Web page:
# Finding alternate transformation matrix for similarity transformation

A pair of square matrices $$X$$ and $$Y$$ are called similar if there exists a nonsingular matrix $$T$$ such that $$T^{-1}XT=Y$$ holds. It is known that the transformation matrix $$T$$ is not unique for given $$X$$ and $$Y$$. I'm just wondering whether those non-unique transformation matrices would have any relation among themselves, like having column vectors with same directions...

What I want to mean is: Given $$X$$ and $$Y$$ a pair of similar matrices, if $$S$$ and $$T$$ are two possible transformation matrices satisfying $$S^{-1}XS = T^{-1}XT = Y$$, is there any generic (apart from scaling) relation between $$T$$ and $$S$$ (e.g., direction of column vectors)?

For a specific example, consider $$X = \begin{bmatrix} A & BK\\ C & 0 \end{bmatrix}$$ and $$Y = \begin{bmatrix} A+A^{-1}BKC & -A^{-1}BKCA^{-1}B\\ KC & -KCA^{-1}B \end{bmatrix}$$. Assuming $$K$$ to be invertible it can be shown that $$X$$ and $$Y$$ are similar with transformation matrix $$T = \begin{bmatrix} I & -A^{-1}B\\ 0 & K^{-1} \end{bmatrix}$$. Can there be any other matrix $$S$$ which will be independent of $$K$$, and would result $$S^{-1}XS=Y$$?

You can always use $$S=\alpha\,T$$ with $$\alpha$$ some non-zero scalar not equal to one. Another way of finding more solutions is by using the Kronecker product, which allows you to write the transformation as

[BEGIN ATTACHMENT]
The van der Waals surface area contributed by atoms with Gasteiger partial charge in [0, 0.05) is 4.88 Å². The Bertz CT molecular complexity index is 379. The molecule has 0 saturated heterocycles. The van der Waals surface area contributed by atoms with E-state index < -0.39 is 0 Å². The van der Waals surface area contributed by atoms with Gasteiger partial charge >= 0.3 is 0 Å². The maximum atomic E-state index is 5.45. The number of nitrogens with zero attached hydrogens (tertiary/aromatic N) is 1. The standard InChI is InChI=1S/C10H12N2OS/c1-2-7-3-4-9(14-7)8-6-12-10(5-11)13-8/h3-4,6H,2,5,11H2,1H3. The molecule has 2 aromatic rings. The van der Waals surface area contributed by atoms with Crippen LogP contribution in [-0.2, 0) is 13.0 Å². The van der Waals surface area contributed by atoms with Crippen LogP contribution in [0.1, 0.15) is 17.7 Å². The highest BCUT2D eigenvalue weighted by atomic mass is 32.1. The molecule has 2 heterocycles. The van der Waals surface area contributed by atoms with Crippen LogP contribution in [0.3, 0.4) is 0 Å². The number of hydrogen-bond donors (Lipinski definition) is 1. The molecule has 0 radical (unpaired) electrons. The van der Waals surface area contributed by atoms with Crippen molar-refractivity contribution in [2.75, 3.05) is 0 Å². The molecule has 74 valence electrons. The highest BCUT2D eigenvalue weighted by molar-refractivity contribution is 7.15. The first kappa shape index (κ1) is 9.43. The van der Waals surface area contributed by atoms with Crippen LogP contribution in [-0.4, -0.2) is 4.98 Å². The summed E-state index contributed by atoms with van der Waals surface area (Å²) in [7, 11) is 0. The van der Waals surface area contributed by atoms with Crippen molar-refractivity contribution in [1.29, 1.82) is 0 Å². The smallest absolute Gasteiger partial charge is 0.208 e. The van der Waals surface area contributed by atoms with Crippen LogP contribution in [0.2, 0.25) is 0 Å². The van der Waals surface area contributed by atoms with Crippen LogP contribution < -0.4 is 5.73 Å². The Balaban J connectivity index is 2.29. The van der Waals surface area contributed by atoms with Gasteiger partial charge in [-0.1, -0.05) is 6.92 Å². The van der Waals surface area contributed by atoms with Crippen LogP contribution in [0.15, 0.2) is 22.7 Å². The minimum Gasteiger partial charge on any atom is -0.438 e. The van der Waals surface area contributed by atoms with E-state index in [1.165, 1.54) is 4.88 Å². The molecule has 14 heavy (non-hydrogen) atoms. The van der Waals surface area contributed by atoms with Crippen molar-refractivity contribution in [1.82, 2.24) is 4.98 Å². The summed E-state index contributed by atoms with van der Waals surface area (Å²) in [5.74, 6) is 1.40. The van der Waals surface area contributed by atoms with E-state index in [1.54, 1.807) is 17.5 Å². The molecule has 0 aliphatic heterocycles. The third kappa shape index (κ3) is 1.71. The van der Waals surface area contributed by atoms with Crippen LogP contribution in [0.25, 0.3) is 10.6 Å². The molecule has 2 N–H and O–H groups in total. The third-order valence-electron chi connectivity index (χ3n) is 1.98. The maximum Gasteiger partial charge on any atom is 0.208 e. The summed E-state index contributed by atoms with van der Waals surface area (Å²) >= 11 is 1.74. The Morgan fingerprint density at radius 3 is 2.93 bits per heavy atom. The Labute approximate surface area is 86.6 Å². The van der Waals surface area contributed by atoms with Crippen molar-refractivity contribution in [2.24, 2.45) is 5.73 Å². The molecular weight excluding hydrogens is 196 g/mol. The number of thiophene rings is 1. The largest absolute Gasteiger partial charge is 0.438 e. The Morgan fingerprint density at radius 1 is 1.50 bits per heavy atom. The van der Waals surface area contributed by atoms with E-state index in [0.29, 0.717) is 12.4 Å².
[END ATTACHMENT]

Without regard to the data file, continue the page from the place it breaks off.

\begin{align} X\,T &= T\,Y \\ (I \otimes X)\,\text{vec}\,T &= (Y^\top \otimes I)\,\text{vec}\,T \\ (I \otimes X - Y^\top \otimes I)\,\text{vec}\,T &= 0 \end{align}
Using any (non-zero) vector which lies in the null space of $$I \otimes X - Y^\top \otimes I$$ for $$\text{vec}\,T$$ will satisfy the equation (however I am not sure if every $$T$$ would be invertible). If the dimension of the null space is one then you can only do the scalar multiplication. If the dimension is bigger then one you can also take a linear combinations of linear independent solutions (this both holds for $$\text{vec}\,T$$ and $$T$$, since the vectorization transformation and its inverse are also linear).
• @neelarnab I suspect that you will have multiple solutions if $X$ and $Y$ have repeated eigenvalues/Jordan blocks. – Kwin van der Veen Oct 23 '18 at 15:55
• are you saying that it would be a necessary condition for having multiple transformation matrices (excluding the scaling)? Given a transformation matrix $X$, can we then find an alternate transformation matrix $Y$, like in the case of the mentioned example? – neelarnab Oct 24 '18 at 10:41
• @neelarnab I did some testing and it seems that when $X,Y,T\in\mathbb{R}^{n \times n}$ you always seem to have that the dimension of the null space is equal or greater then $n$. But I haven't found an intuitive explanation for this. – Kwin van der Veen Oct 24 '18 at 11:18